1997 First Supersonic Flight
- Honors the 50th anniversary of the first supersonic flight
32¢, First Class Mail Rate
First Day of Issue:
October 14, 1997
First Day City:
Edwards Air Force Base, California
Banknote Corporation of America
Panes of 20 (Horizontal 4 across, 5 down)
11.4 x 11.5 (die-cut simulated perforations)
Why the stamp was issued:
To commemorate the 50th
anniversary of the first supersonic flight by Air Force Captain Charles Elwood “Chuck” Yeager on October 14, 1947.
About the stamp design:
Pictures the rocket-powered Bell X-1 experimental aircraft Yeager piloted to become the first man to travel faster than the speed of sound. Artwork created by Paul Salmon of Burke, Virginia.
Special design details:
Includes lighter coloration on the sky to indicate the aircraft’s breaking of the sound barrier. Microprinting on the nose of the aircraft was supposed to read “Glamorous Glennis” (named after the pilot’s wife) but was misspelled “Glamorous Glenna.” Other microprinting on the plane includes “X-1” on the horizontal stabilizer of the plane as well as a horizontal row of three “USPS” letters representing the plane’s pitot tube.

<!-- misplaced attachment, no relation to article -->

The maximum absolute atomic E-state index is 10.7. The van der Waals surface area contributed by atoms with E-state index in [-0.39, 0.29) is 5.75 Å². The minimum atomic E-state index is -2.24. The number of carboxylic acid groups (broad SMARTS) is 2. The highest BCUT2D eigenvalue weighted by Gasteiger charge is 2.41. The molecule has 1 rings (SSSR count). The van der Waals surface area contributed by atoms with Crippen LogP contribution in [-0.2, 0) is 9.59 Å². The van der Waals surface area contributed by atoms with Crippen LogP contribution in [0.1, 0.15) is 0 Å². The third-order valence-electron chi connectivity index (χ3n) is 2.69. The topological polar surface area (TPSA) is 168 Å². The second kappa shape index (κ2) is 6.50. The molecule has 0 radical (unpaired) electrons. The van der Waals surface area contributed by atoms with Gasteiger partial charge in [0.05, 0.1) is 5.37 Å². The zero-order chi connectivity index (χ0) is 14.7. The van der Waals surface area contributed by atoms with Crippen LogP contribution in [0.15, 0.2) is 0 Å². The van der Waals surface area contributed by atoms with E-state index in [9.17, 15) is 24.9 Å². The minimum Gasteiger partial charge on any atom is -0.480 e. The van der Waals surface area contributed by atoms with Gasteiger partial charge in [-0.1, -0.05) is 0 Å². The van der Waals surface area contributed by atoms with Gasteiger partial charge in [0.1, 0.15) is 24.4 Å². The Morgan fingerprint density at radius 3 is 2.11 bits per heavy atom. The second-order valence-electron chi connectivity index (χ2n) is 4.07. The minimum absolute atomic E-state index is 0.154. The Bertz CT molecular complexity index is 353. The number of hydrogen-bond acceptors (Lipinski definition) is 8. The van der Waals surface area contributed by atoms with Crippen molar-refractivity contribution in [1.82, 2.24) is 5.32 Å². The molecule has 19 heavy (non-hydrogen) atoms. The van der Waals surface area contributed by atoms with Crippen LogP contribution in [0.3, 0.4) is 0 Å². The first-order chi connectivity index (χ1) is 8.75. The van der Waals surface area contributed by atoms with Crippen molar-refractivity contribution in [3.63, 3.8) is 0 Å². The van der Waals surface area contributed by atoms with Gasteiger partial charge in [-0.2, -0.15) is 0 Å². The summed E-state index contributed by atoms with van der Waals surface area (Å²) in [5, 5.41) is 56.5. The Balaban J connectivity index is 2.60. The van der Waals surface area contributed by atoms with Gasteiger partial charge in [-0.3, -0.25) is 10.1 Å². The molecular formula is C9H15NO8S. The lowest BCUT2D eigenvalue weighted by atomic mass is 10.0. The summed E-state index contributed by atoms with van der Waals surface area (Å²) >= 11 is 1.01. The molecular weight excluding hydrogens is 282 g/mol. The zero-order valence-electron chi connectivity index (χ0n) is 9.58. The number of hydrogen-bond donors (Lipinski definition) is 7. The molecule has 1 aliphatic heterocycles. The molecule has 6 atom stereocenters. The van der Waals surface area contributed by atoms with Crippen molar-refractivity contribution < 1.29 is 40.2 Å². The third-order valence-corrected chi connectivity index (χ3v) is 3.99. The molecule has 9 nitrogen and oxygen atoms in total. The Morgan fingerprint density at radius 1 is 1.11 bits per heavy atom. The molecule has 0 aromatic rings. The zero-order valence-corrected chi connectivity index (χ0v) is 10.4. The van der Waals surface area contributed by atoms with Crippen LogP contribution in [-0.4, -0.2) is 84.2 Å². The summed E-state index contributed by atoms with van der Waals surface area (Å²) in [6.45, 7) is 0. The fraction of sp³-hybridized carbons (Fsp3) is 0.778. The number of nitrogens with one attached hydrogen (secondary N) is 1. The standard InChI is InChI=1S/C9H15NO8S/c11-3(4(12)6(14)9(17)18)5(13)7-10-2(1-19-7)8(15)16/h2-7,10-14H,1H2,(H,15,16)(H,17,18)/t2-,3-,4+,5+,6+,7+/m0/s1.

First Day City:
The First Day Ceremony was held at Edwards Air Force Base and included a re-enactment of Yeager’s flight by the man himself (although this time he flew an F-15). There were First Day Covers aboard the plane (some signed by Yeager), which the Flight Test Historical Foundation later sold.
History the stamp represents:
In the early 1940s, aviation turned its attention toward supersonic flight (flight at speeds faster than the speed of sound). To achieve this goal, scientists had to solve the problem of breaking the “sound barrier” – the sharp increase in aerodynamic drag that aircraft experience as they approach the speed of sound.
When an aircraft moves slower than the speed of sound, the sound waves it generates are able to outspeed it, and thus move away from it. However, as the aircraft approaches the speed of sound, these waves can no longer move away from the aircraft. As a result, strong pressure waves build upon its wings and body.
To break the sound barrier, the Bell Aircraft Company and the National Advisory Committee on Aeronautics built the rocket-powered X-1. This bullet-shaped aircraft was 31 feet long, 10 feet high, and had a wingspan of 29 feet. Weighing 4,900 pounds, it carried 8,200 pounds of ethyl alcohol/liquid oxygen to fuel its four-chambered rocket engines.
On October 14, 1947, the X-1, piloted by Air Force Captain Charles “Chuck” Yeager, was air-launched from under the bomb bay of a B-29 bomber. Using the X-1’s 6,000 pounds of thrust, Yeager broke the sound barrier and attained the supersonic speed of 700 miles per hour.